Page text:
The New York Times is reporting Berkshire Net Off 64 Pct on Derivatives.
Warren Buffett’s Berkshire Hathaway Inc (BRK) said on Friday that first quarter profit tumbled 64 percent, hurt by losses tied to derivatives contracts and a steep slide in insurance premiums.
Net income for the Omaha, Nebraska-based insurance and investment company fell to $940 million, or $607 per Class A share, from $2.6 billion, or $1,682, a year earlier.
Operating profit fell 13 percent to $1.93 billion, or $1,247 per share, from $2.21 billion, or $1,434. On that basis, analysts on average expected profit of $1,477 per share, according to Reuters Estimates. Revenue tumbled 24 percent to $25.18 billion.
Results suffered from $991 million of after-tax losses tied mainly to contracts designed to make money if junk bond stay out of default and stock indexes rise.
“When people see these derivatives numbers, they may be concerned, but Buffett gets his cash up front, so I’m not concerned about balance sheet integrity,” said Thomas Russo, a partner at Gardner, Russo & Gardner, which invests more than $3 billion.
My Comment: When you short you get your cash up front by the very nature of shorting. The statement by Russo makes no sense to me.
Berkshire said it had a $1.2 billion pre-tax unrealized loss on put options it wrote on the Standard & Poor’s 500 and three foreign stock indexes.
It also reported a $490 million pre-tax unrealized loss on contracts that require payouts if some high-yield bonds default between now and 2013.
The exposure may at first seem odd given that, in his shareholder letter in 2003, Buffett called derivatives “financial weapons of mass destruction, carrying dangers that, while now latent, are potentially lethal.”
But in his letter this year, Buffett said Berkshire had already been paid for its derivatives contracts, giving it cash to invest, and that “there is no counterparty risk.”
My Comment: The very nature of short selling is such that one receives cash up front for future liabilities. Thus Thomas Russo is parroting Buffett. However, both may as well be trumpeting 1=1. More to the point, the statement “giving it cash to invest” is complete nonsense. Short selling gives one cash to invest only if the short works in your favor. In this case Buffet has $1.2 less to invest because so far he is underwater on his short by $1.2 billion.
He also said shareholders should be prepared for gains and losses that could “easily” top $1 billion in a given quarter.
My Comment: I agree with that. Anyone short S&P; puts is asking to have their heads handed to them on a platter.
Buffett Bets On Europe
The Telegraph is reporting Warren Buffett bets his bottom dollar on European businesses.
Warren Buffett has fuelled suspicions that he is set to turn his sights on British companies by declaring he is now particularly focused on buying European businesses.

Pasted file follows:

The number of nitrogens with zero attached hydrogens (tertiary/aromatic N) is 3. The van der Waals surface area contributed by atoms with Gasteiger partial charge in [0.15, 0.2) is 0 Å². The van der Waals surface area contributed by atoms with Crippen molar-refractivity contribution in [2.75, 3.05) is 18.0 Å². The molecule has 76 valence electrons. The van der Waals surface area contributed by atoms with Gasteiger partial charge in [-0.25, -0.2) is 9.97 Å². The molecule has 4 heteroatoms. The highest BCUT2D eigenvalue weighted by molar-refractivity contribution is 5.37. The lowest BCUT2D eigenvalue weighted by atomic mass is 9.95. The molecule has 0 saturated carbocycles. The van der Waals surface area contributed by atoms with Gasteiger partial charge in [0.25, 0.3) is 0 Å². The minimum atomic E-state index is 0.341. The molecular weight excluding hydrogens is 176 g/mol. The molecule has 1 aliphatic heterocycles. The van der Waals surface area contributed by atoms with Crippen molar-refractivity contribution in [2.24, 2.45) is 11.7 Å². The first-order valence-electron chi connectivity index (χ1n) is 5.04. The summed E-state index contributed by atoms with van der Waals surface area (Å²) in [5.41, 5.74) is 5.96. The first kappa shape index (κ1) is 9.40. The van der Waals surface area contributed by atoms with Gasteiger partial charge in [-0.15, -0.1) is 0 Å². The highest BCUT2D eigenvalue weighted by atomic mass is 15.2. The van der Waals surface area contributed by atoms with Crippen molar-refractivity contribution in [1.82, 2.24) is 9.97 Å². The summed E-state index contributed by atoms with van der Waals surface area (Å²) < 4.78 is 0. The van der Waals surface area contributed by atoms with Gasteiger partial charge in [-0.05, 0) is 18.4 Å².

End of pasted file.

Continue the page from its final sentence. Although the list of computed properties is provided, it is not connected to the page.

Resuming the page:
This weekend, at the annual general meeting of Berkshire Hathaway, Mr Buffett said he was keen to diversify away from companies whose business was largely in dollars, since he expects the US currency to lose more value in the coming years.
He said: “We are happy to invest in businesses that earn their money in the euro, or in companies that derive their earnings in Germany, or from the sterling in the UK, because I don’t have a feeling that those currencies are going to depreciate in a big way against the dollar.
I’m willing to bet the dollar will weaken against other currencies over the longer term, so I feel no need to hedge those currencies.”
The weakening dollar is one thing. However, the dollar may be counterbalanced and then some by falling share prices in the EU and the UK. There is also the possibility the dollar strengthens (at least short term), further compounding things for Buffett.
Buffet Calls Credit Crisis Bottom
Bloomberg is reporting Buffett Says Credit Crisis Ebbs for Wall Street Firms.
Warren Buffett, chief executive officer of Berkshire Hathaway Inc., said the global credit crunch has eased for bankers, and the Federal Reserve probably averted more failures by helping to rescue Bear Stearns Cos.
“The worst of the crisis in Wall Street is over,” Buffett said today on Bloomberg Television.
Buffett Is Early
Warren Buffett’s mistake is not comprehending the magnitude of the derivatives mess, the magnitude of the fallout of the housing bust, and the magnitude of the fallout of a global credit boom now going bust. The economic reality is that this is closer to 1929 as opposed to 1987.
It’s tough betting against Buffet, but I think Buffett is extremely early. This global credit bust is going to astound practically everyone, including the bears.
Mike “Mish” Shedlock
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